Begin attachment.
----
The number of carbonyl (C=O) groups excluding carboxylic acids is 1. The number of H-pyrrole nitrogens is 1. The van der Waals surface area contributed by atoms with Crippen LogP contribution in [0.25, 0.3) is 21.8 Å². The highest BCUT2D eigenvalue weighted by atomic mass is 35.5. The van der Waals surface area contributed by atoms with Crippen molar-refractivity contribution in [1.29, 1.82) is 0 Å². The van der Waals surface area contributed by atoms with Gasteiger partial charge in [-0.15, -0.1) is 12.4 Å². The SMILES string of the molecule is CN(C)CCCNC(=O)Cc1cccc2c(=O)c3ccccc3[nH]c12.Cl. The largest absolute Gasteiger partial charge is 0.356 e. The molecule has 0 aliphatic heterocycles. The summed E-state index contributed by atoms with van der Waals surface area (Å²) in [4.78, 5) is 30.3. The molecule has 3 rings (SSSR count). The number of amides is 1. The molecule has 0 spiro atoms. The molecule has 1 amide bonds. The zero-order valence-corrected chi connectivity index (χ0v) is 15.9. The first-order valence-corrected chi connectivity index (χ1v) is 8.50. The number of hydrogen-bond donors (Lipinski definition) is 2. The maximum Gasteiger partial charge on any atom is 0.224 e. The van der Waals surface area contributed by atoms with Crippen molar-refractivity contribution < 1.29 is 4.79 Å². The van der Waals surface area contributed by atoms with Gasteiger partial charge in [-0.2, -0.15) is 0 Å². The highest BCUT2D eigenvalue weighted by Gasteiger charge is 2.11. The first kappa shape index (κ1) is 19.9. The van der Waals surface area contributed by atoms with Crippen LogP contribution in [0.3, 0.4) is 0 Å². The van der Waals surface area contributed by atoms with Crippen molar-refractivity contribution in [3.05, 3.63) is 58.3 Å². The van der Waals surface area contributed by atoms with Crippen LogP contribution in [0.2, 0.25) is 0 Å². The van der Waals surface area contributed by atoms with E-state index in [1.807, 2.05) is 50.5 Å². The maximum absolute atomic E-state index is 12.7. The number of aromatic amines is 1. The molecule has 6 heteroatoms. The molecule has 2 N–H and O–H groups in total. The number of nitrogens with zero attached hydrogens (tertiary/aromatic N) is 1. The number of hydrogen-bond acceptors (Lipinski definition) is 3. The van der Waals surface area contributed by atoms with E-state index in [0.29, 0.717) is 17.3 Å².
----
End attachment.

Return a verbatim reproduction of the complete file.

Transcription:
The number of carbonyl (C=O) groups excluding carboxylic acids is 1. The number of H-pyrrole nitrogens is 1. The van der Waals surface area contributed by atoms with Crippen LogP contribution in [0.25, 0.3) is 21.8 Å². The highest BCUT2D eigenvalue weighted by atomic mass is 35.5. The van der Waals surface area contributed by atoms with Crippen molar-refractivity contribution in [1.29, 1.82) is 0 Å². The van der Waals surface area contributed by atoms with Gasteiger partial charge in [-0.15, -0.1) is 12.4 Å². The SMILES string of the molecule is CN(C)CCCNC(=O)Cc1cccc2c(=O)c3ccccc3[nH]c12.Cl. The largest absolute Gasteiger partial charge is 0.356 e. The molecule has 0 aliphatic heterocycles. The summed E-state index contributed by atoms with van der Waals surface area (Å²) in [4.78, 5) is 30.3. The molecule has 3 rings (SSSR count). The number of amides is 1. The molecule has 0 spiro atoms. The molecule has 1 amide bonds. The zero-order valence-corrected chi connectivity index (χ0v) is 15.9. The first-order valence-corrected chi connectivity index (χ1v) is 8.50. The number of hydrogen-bond donors (Lipinski definition) is 2. The maximum Gasteiger partial charge on any atom is 0.224 e. The van der Waals surface area contributed by atoms with Crippen molar-refractivity contribution < 1.29 is 4.79 Å². The van der Waals surface area contributed by atoms with Gasteiger partial charge in [-0.2, -0.15) is 0 Å². The highest BCUT2D eigenvalue weighted by Gasteiger charge is 2.11. The first kappa shape index (κ1) is 19.9. The van der Waals surface area contributed by atoms with Crippen LogP contribution in [0.3, 0.4) is 0 Å². The van der Waals surface area contributed by atoms with Crippen molar-refractivity contribution in [3.05, 3.63) is 58.3 Å². The van der Waals surface area contributed by atoms with Crippen LogP contribution in [0.2, 0.25) is 0 Å². The van der Waals surface area contributed by atoms with E-state index in [1.807, 2.05) is 50.5 Å². The maximum absolute atomic E-state index is 12.7. The number of aromatic amines is 1. The molecule has 6 heteroatoms. The molecule has 2 N–H and O–H groups in total. The number of nitrogens with zero attached hydrogens (tertiary/aromatic N) is 1. The number of hydrogen-bond acceptors (Lipinski definition) is 3. The van der Waals surface area contributed by atoms with E-state index in [0.29, 0.717) is 17.3 Å².